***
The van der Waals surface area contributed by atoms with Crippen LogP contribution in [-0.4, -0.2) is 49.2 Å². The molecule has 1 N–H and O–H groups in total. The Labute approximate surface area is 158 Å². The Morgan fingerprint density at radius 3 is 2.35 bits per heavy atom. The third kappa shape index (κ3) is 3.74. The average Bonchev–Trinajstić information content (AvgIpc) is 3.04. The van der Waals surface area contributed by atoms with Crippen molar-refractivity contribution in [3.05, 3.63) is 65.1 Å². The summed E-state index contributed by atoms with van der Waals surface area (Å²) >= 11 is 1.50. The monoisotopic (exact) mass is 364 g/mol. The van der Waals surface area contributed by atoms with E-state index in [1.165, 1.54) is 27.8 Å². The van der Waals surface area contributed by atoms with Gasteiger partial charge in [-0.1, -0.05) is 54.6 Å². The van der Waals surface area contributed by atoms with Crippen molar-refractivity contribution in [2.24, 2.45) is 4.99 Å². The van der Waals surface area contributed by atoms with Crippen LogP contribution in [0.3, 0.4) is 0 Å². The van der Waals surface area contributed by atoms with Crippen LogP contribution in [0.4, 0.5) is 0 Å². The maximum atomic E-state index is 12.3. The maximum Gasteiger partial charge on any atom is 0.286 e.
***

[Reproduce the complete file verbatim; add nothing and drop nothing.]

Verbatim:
The van der Waals surface area contributed by atoms with Crippen LogP contribution in [-0.4, -0.2) is 49.2 Å². The molecule has 1 N–H and O–H groups in total. The Labute approximate surface area is 158 Å². The Morgan fingerprint density at radius 3 is 2.35 bits per heavy atom. The third kappa shape index (κ3) is 3.74. The average Bonchev–Trinajstić information content (AvgIpc) is 3.04. The van der Waals surface area contributed by atoms with Crippen molar-refractivity contribution in [3.05, 3.63) is 65.1 Å². The summed E-state index contributed by atoms with van der Waals surface area (Å²) >= 11 is 1.50. The monoisotopic (exact) mass is 364 g/mol. The van der Waals surface area contributed by atoms with E-state index in [1.165, 1.54) is 27.8 Å². The van der Waals surface area contributed by atoms with Gasteiger partial charge in [-0.1, -0.05) is 54.6 Å². The van der Waals surface area contributed by atoms with Crippen molar-refractivity contribution in [2.24, 2.45) is 4.99 Å². The van der Waals surface area contributed by atoms with Crippen LogP contribution in [0.3, 0.4) is 0 Å². The van der Waals surface area contributed by atoms with Crippen LogP contribution in [0.4, 0.5) is 0 Å². The maximum atomic E-state index is 12.3. The maximum Gasteiger partial charge on any atom is 0.286 e.